Organizations move at the speed of trust. The same is true from teams. Without trust your team cannot reach its full potential. Getting to know and genuinely connect with your teammates by building rapport is the fastest way to increase trust. Building enduring relationships will make your days more pleasant, which will make it easier to do your job. The best and most effective time to develop relationships is during your one-on-one.

Here are some example prompts we provide to build rapport:

  • What personal goals do you have?
  • What is your favorite quote?
  • What had the biggest impact on the person you’ve become?


Evaluation questions are designed to help you identify if your teammates goals and objectives have been met. Many managers struggle with asking evaluation questions because they are concerned that the team member will respond negatively (eg. The person may get discouraged, may quit or shutdown). The key is to balance “what needs improvement” questions, with questions that surface “Yes that!” moments. "Yes that!" moments are all about you actively looking for excellence and calling it out when you see it.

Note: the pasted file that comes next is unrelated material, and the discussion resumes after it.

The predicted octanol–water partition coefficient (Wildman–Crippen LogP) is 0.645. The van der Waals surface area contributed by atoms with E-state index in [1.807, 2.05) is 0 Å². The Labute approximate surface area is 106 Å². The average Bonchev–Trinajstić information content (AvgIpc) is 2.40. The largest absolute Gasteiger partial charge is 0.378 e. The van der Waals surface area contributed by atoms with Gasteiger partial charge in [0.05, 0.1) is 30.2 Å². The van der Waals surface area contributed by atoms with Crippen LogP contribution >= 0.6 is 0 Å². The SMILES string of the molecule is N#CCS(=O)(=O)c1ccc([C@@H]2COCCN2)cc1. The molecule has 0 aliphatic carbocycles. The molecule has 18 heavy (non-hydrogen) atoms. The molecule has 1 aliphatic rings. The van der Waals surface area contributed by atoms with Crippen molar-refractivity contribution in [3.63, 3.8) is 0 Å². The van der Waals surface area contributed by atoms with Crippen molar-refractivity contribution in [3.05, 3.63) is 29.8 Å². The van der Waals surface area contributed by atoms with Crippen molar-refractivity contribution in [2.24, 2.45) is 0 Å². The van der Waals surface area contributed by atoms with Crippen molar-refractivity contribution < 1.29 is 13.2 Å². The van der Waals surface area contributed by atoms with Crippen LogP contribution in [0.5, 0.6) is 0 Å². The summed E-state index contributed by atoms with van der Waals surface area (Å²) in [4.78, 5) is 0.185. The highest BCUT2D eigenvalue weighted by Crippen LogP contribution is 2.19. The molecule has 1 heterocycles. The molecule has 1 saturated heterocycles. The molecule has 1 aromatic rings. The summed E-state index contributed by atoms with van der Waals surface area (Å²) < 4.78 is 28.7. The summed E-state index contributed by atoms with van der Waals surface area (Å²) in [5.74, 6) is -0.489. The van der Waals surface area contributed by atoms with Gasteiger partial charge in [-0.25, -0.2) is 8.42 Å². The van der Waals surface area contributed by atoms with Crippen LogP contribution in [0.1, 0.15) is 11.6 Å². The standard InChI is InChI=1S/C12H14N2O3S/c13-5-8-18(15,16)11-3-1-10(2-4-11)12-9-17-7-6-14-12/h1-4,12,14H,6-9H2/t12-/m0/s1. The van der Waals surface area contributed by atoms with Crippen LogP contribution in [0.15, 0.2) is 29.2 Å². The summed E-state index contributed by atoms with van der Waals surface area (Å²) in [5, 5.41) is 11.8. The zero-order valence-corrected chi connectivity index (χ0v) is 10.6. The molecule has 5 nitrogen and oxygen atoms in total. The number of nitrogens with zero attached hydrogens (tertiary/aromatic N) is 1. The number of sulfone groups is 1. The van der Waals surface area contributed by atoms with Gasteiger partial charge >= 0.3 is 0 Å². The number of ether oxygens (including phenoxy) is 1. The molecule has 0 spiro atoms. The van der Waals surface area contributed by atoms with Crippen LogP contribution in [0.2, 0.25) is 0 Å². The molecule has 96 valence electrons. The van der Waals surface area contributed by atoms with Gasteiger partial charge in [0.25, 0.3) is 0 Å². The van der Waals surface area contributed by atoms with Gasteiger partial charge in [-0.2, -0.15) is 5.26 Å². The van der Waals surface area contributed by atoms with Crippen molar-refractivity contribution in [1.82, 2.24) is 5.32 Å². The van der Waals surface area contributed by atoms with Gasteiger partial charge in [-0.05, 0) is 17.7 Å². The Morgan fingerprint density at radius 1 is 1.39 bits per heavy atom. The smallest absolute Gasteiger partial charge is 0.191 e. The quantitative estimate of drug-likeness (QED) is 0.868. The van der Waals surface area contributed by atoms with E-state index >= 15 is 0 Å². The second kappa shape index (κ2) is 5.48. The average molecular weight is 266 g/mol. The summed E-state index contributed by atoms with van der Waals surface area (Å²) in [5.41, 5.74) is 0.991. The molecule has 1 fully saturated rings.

Here are some example prompts we provide to evaluate performance:

  • What's something you did well recently, and what qualities and skills enabled you to do this?
  • Who is doing a great job on the team? What have they done?
  • What's something we do well as a team?

Using the 3 C’s and the C.A.R.E.™ framework during your one-on-one’s will enhance the experience your team members have at your organization. When your team member’s experience improves, you’ll find that they'll be more involved in their work, committed to the organization and enthusiastic in their recommendations about working on your team and your workplace.